Good prices and fast shipping, will not link any live auctions but most of them are buy it now for their helmet lens and they are not that pricy.

    but these are my suggestions, you decide what would work best for you. Spend 14.99 on a roll of tinting, and get enough for trial and error, or spend 13.99 on a helmet lens and if you make a mistake on cutting, your out 14 bucks.

    just remember we are here to help, but in the end its going to be your call on what you do.
     
  8. Macklin

    Macklin Well-Known Member

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    Go with the window tinting.

    Hose it down with Windex and flatten it out with a credit card. Take it nice and slow to work out all the air bubbles.
     
  9. Neon Sentry

    Neon Sentry Sr Member

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    I'd prefer to go with the tinting to as to have that extra detail, but if that doesn't work, it's good to have a backup

    Thanks guys, seriously, you've been a big help so far
     
  10. thorssoli

    thorssoli Sr Member RPF PREMIUM MEMBER

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    I have been doing a lot of silly projects that involve simulated chrome finishes lately. I have two ideas.

    First, if you can make the visor in two pieces, that would be best. Make one piece out of a clear facemask (you can get these at any hardware stor) as a base with a simple curve. Cover this with mirrored window tint. Make ridges and whatnot be the second part. You could have it laser cut out of polished aluminum at emachineshop.com. It may cost a bit, but when you get it you can just bend it to match the rest of the visor, bond it to the surface, and you're home free.

    If you already have some clear casting to use for the facepiece, you can do the finish in two parts. Mirror tint the part that you'll be looking through and paint the rest. Looking at your reference pictures, the inside corners should be deep enough to hide the ends of the window tint so there won't be an obvious seam. For the paint, you'll want to experiment to find a good match for your window tinting. The cheapest thing I've found yet is Krylon's Original Chrome which I think you can still get at Wal Mart or Home Depot. On the pricier side is going to be Model Master's Metalizer, Alclad II, or Rub n' Buff. These three are tougher to find, but a good hobby or craft store should be able to take care of you. If money is no object, I've gotten amazing results from Alsa's Mirrachrome. You have to order it through there website alsacorp.com, but the good news is it shouldn't take hardly any to paint the faceplate.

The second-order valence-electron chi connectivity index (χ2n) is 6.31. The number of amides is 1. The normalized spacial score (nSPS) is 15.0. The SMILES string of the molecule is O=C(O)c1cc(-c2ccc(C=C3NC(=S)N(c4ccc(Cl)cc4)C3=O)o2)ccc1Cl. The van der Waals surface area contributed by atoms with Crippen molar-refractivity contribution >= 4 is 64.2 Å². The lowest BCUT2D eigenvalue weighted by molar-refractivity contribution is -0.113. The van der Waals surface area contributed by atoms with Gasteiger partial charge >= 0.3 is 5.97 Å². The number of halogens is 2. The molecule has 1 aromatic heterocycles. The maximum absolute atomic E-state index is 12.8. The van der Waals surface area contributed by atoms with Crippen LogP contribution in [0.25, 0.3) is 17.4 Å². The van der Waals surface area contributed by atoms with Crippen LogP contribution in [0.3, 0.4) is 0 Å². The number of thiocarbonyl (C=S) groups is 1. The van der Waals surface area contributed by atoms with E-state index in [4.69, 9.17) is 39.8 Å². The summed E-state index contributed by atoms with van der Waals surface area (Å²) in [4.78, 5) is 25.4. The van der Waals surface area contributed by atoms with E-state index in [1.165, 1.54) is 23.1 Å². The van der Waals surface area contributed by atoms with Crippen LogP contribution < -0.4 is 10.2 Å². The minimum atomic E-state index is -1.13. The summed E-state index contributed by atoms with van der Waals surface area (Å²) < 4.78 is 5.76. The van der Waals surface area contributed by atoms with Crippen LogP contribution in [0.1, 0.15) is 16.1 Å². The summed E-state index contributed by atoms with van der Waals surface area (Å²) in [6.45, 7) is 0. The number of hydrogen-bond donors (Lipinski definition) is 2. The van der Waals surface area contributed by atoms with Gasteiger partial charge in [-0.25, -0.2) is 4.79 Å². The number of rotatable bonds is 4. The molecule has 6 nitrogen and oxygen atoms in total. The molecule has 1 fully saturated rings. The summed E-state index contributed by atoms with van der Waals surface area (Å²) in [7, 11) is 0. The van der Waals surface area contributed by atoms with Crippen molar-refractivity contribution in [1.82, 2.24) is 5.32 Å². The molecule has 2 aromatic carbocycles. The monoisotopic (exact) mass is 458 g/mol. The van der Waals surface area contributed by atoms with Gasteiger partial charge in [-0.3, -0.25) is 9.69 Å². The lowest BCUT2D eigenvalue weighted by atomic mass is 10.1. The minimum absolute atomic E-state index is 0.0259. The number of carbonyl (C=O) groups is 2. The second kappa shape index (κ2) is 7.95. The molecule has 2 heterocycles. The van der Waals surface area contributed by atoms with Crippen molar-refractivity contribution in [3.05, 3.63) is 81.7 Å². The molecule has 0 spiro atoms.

If you don't already have the faceplate cast, I'd discourage you from trying it. It's painfully difficult to cast something optically clear and it will be harder to mirror the outside when you're done.

    Just my $.02.
     
  11. Neon Sentry

    Neon Sentry Sr Member

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    It hadn't occured to me to use clear plastic for the base with added details... I just kept thinking about the mirrored visors, and trying to match the ridges to it

    Would a clearcoat to seal in the paint dull the tint or obscure my vision?

    Thanks for the additional info
     
    bigkcheney likes this.
  12. hansicle

    hansicle Sr Member

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    I make eyeglasses for a living, what you want is a mirror coating, much like those on sunglasses. They give the reflective properties of a mirror, but you can see through it. The problem is that this method requires that you place the item in a vaccume chamber, and evaporate metal targts,that then create a thin metal film on the plastic.
     
  13. Neon Sentry

    Neon Sentry Sr Member

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    I know it's probably out of my budget, but what would that cost to do a run of faceplates?
     
  14. CaptCBoard

    CaptCBoard Well-Known Member